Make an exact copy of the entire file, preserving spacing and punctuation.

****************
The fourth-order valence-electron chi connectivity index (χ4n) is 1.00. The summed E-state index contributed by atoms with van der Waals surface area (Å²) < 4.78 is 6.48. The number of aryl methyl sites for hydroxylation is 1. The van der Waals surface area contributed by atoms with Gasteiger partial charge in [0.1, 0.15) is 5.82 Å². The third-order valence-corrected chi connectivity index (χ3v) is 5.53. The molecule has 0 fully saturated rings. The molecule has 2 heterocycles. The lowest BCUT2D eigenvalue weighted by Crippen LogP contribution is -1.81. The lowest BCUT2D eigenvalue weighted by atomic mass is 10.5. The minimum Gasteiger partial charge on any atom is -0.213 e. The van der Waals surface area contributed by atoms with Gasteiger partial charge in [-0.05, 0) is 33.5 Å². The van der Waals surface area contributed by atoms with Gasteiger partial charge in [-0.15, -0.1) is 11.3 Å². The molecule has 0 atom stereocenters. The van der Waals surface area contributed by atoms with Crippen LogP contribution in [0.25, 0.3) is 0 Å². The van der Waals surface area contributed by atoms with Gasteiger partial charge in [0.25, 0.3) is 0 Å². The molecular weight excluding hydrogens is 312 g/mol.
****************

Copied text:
The fourth-order valence-electron chi connectivity index (χ4n) is 1.00. The summed E-state index contributed by atoms with van der Waals surface area (Å²) < 4.78 is 6.48. The number of aryl methyl sites for hydroxylation is 1. The van der Waals surface area contributed by atoms with Gasteiger partial charge in [0.1, 0.15) is 5.82 Å². The third-order valence-corrected chi connectivity index (χ3v) is 5.53. The molecule has 0 fully saturated rings. The molecule has 2 heterocycles. The lowest BCUT2D eigenvalue weighted by Crippen LogP contribution is -1.81. The lowest BCUT2D eigenvalue weighted by atomic mass is 10.5. The minimum Gasteiger partial charge on any atom is -0.213 e. The van der Waals surface area contributed by atoms with Gasteiger partial charge in [-0.05, 0) is 33.5 Å². The van der Waals surface area contributed by atoms with Gasteiger partial charge in [-0.15, -0.1) is 11.3 Å². The molecule has 0 atom stereocenters. The van der Waals surface area contributed by atoms with Crippen LogP contribution in [0.25, 0.3) is 0 Å². The van der Waals surface area contributed by atoms with Gasteiger partial charge in [0.25, 0.3) is 0 Å². The molecular weight excluding hydrogens is 312 g/mol.